However, MY son isn't ready for that yet. It's a whole lot of people moving slowly and quietly, and he'd be far too fidgety for that. Unfortunately, everything had to be read too, so it seemed that many kids weren't really doing much besides darting around to peer and giggle at stuff by themselves, instead of waiting for their parents to read through stuff. There was the occassional exception, where they were being guided closely through each exhibit by their parents. Unfortunately, it seemed like you couldn't just read every sign verbatim to a kid and have them understand it. Each one would have to be summarized to the child, and paraphrased into terms they'd understand. Not a bad deal, but difficult for a kid that might be fidgeting after a few minutes of waiting for their parent to finish reading it.

    There was an audio tour that I missed out on, where you get headphones and a tape recorder telling you about each exhibit. Judging by the lack of signage in areas like the circulatory room, I missed quite a bit of information by not getting the headset. I don't know for sure, but I suspect the headset tour would be difficult for a small child to grasp, assuming that the dialogue would be similar to the signage. Still, for an adult, I highly recommend it if you want the full experience.

    The only thing in the exhibit that might be considered "bad" would be a side room that dealt with babies and fetuses. There were deformities, and some fairly horrific stuff in that room. It's a little strange to look at human fetuses floating in formalydehyde (or water?) especially those in later stages of development, or the conjoined ones, etc. I realize that the fetuses had to be treated this way because they'd fall apart under their own weight, but it also seemed a bit extreme to see some of the very small ones stabbed onto a thin rod like an insect for display.

    Even some of the folks that decided to "brave" the room were leaving before reaching the end of it, looking vaguely unsettled. I didn't see any kids looking around in there for more than a second or two, before parents decided it was time to move on.

    I seem to recall (though I might be mistaken) that there was even what's called a "harlequin baby" in there. If you are unfamiliar with the term, it's a terminal condition where the skin is dry enough to crack, at every wrinkle there's blood and a bit of pus coming to the surface through the cracks. It's horrific to look at. Babies born with that affliction simply don't survive long. If you think you have the stomach for viewing that kind of thing, you can do a google image search on "harlequin baby" (be sure to hit the image button, right over the search bar before hitting "go"). It's unsettling to say the least.

    Anyways...to sum it up: If you have a patient, non-fidgety 5-year-old with an interest in museums, human physiology, and why/how to stay healthy (the focus of the tour, it would seem), AND you're prepared for awkward questions in front of a snickering audience, and likely, disapproving glances from senior citizens, then by all means, get him there. It doesn't emanate horror, and if anything, I noted that some of the children where speaking in terms of thinking they were looking at representations of bodies rather than the real thing. .. so were some of the adults. For them, I suspect, it was just like any other trip to the museum but with more realistic models.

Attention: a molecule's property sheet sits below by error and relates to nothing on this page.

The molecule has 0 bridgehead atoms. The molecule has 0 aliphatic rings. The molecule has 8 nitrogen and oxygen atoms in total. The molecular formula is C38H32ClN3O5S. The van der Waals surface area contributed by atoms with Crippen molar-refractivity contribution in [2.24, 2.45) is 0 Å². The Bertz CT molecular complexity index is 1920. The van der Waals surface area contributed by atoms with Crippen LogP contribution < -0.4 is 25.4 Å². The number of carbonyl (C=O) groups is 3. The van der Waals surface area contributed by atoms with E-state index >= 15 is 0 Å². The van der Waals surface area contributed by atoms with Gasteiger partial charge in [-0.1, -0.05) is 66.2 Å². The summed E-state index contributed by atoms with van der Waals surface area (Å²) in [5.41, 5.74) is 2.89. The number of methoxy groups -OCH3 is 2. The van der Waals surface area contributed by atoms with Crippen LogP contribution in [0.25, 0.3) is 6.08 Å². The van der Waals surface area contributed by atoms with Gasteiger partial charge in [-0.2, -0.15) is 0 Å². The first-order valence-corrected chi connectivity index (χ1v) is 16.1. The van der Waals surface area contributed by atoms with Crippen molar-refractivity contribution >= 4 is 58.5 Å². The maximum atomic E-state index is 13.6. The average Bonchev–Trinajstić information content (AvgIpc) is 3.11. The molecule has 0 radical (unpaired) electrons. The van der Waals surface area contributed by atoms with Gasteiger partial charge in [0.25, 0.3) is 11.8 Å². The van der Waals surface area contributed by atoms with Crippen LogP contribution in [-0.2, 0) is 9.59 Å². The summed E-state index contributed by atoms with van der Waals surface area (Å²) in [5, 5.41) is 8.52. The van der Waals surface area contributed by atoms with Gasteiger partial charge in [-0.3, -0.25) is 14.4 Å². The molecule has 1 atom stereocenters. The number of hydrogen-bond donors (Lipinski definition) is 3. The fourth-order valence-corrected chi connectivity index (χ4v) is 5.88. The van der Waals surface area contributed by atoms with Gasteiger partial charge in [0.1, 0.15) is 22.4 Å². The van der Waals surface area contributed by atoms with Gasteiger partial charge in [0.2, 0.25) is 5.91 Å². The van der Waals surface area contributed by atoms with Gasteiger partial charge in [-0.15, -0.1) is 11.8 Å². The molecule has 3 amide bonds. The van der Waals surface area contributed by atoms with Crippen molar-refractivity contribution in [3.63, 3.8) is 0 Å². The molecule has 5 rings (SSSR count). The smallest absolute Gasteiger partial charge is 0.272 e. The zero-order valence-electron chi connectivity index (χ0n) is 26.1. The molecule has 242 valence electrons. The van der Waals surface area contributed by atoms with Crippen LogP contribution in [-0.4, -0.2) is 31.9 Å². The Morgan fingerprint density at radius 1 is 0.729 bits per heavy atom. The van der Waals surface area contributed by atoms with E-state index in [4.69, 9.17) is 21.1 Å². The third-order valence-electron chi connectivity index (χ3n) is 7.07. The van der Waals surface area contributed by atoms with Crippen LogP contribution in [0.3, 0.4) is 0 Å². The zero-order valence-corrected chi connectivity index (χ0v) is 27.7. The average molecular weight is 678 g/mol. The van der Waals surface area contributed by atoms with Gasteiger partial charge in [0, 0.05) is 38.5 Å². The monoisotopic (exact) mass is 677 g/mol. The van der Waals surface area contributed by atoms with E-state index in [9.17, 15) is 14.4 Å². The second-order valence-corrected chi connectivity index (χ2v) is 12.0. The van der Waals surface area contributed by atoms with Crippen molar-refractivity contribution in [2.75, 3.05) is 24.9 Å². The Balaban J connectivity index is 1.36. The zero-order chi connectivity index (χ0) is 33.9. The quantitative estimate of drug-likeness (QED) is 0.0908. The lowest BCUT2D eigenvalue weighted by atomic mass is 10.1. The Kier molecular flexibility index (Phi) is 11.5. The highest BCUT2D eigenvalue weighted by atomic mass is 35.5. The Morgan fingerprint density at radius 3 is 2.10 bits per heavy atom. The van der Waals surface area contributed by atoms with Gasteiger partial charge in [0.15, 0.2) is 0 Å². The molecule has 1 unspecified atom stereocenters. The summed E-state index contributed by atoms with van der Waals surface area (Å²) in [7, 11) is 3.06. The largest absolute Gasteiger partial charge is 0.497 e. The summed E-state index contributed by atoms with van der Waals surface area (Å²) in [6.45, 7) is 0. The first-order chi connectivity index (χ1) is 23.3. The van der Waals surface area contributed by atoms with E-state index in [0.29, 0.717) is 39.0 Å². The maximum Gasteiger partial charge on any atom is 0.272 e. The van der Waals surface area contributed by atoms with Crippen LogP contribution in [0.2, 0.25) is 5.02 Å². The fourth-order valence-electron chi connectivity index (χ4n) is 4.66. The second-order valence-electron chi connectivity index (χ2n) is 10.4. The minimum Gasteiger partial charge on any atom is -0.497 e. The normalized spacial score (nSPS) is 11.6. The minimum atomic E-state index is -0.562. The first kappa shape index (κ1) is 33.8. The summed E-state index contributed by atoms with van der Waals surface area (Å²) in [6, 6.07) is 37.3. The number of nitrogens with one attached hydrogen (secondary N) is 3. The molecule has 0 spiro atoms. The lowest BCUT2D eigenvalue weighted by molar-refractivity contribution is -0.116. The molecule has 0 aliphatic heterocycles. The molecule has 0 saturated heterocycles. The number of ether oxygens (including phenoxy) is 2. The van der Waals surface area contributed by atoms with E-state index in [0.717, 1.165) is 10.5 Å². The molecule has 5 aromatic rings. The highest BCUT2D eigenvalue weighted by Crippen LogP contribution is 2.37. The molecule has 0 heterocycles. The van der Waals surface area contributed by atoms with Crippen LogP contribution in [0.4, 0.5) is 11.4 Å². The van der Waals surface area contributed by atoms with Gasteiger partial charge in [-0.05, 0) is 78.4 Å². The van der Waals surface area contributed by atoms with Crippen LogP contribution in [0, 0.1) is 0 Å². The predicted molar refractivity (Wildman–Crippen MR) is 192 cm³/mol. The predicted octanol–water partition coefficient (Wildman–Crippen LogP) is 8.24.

Personally? I can't fortell the future or anything, but I suspect my son wouldn't be prepared for that kind of thing until he was a minimum of 8 years old. That's despite the fact that he's been raised with anatomically correct plastic skeletons hanging around the house every so often... Predominantly because I figure he'd go stir crazy and start acting up, but also because he's currently having trouble understanding the concept of what happens when people die in real life, (due to a grandparent passing away recently). The exhibit doesn't seem to promote discussions about death, but it would just be a matter of time before I had to explain that they were actual corpses standing there and why they weren't in heaven.

    Also, the level of dialogue would be MUCH easier when he's older, and he'd even be able to read the signs on his own, rather than have me explain everything to him in small child terms, and bore him to death when he's simply not interested in some of the information I was relating.

    Anyways, be sure to go, at least by yourself, and when you do, please let me know what YOU thought of the exhibit. I'd love to hear about it.

    Thanks again for reading my article at "Nolan's Pop Culture Review" at www.crazedfanboy.com hope to hear from you again! Did you check out Nolan's review, too? Personally I thought his was more informative than mine... I got carried away with the "death thing" and where did these bodies come from, rather than the meat of what you're looking for.

    --Mike "Deadguy" Scott


    To PCR Readers,
    In last week's Lettercol a reader had written in recalling a TV personality named Sam Bahr. Off cold, the name didn't ring a bell. Later in the week, PCR staff writer William Moriaty reminded me he wrote a feature on tacky TV commercials years ago mentioning a "man named Bahr", but didn't recall his first name (explaining why searches proved fruitless). Now it can be told: Sam Bahr (pronounced: bear), was the loud, colorful spokesman for Allied Discount Tires in the '70s (heavy redneck accent: "Al-aaaad, Discount....Taaaaaaaars!"). Many PCR readers might remember him best from his commericals during shows like Creature Feature.



    Yeah, your memo above jarred my memory. He was the "Taaares ain't pretty!" guy.

    Hope you are OK after your bike spill. We full-time bikers have to stick together.

    All the best,
    Richard Sousa

    To send an email to Letters to the Editor write to: Crazedfanboy1@aol.com.  Any emails sent to this address will be assumed intended for publication unless you specifically instruct me not to. I can and do respond privately, if that is your preference. Frequently, it's both ways.---Nolan